Since the country is a huge melting pot of different nationalities, the everyday life of the French people has been heavily influenced by the culture and ways of life of other countries.
Whether you live in the south or north, brace yourself to experience some form of culture shock. If you live in the Southern part of the country, you can enjoy hot summers and an overall Mediterranean climate. Here, life is more relaxed and romanticized compared to life in the north.
For those who will be working in France, you’d be glad to know that they all enjoy a very healthy work-life balance because they only work 35 hours a week. This means that shops around the city are closed every Sunday. These shops are also closed in the afternoons of the weekday for a lunch break that lasts for two hours.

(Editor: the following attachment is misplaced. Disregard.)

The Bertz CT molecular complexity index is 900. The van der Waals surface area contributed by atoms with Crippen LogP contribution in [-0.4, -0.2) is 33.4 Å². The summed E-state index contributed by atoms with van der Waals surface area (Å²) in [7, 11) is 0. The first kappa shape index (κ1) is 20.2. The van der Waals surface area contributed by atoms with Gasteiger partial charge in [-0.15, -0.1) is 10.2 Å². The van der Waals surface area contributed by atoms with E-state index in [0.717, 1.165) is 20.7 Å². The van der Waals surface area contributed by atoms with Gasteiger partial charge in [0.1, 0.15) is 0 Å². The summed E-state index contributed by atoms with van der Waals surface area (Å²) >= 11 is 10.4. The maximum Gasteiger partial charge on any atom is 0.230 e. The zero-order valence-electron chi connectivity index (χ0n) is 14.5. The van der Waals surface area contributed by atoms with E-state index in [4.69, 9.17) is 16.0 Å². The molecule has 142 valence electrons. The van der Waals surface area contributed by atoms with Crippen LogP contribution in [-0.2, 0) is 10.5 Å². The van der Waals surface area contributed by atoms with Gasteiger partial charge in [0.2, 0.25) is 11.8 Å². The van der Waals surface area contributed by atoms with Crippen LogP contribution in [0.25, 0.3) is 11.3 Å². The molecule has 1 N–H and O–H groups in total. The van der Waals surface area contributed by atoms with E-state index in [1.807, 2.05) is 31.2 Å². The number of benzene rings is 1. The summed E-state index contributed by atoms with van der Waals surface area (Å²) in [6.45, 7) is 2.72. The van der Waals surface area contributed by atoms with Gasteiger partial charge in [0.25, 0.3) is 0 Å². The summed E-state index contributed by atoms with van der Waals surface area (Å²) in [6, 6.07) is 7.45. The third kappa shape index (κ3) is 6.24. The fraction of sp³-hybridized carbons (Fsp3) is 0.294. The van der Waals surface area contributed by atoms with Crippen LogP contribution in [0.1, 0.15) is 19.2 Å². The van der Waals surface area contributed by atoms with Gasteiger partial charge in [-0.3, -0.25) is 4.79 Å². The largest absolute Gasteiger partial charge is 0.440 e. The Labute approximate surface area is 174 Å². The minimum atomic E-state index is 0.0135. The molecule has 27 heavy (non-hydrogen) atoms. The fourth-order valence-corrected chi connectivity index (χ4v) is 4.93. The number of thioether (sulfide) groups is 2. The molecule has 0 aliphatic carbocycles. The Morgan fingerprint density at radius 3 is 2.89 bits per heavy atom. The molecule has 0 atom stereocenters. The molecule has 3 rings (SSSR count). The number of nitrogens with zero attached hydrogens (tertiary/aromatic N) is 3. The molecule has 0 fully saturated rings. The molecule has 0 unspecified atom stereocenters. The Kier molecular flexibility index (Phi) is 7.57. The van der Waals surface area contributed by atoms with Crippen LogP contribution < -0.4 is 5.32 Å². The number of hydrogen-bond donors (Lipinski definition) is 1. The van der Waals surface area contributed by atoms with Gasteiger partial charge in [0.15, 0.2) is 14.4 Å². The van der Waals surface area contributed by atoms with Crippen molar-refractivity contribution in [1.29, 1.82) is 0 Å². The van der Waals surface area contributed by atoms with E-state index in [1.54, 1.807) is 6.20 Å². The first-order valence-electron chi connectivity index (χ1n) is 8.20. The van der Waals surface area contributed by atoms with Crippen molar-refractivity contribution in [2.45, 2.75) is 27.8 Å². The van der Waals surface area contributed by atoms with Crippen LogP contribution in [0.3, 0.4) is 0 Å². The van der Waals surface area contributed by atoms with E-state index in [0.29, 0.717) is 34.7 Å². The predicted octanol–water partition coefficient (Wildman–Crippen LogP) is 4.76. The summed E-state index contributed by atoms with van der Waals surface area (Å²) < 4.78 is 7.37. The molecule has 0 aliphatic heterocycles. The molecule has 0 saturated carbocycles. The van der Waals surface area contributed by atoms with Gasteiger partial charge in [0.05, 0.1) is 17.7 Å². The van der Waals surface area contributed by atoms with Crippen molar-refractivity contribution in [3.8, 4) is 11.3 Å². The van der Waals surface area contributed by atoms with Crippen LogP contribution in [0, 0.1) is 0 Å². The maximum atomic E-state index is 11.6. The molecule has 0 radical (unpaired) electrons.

When it comes to religion, the majority of the French people are Roman Catholics. This only means that public holidays and traditional feasts often coincide.
If you’re wondering how French people are, know that they can get very formal, even in casual settings. Even between colleagues, shaking hands is a common way to say hello and goodbye. French women also like to kiss on the cheek just to say hello. In every setting, make sure that you speak graciously and softly.
When speaking French, the word ‘tu,’ which means you in English, is considered informal and is only used between family and friends. When you address a person you just met, an elderly person, or someone you don’t know very well, you use ‘vous.’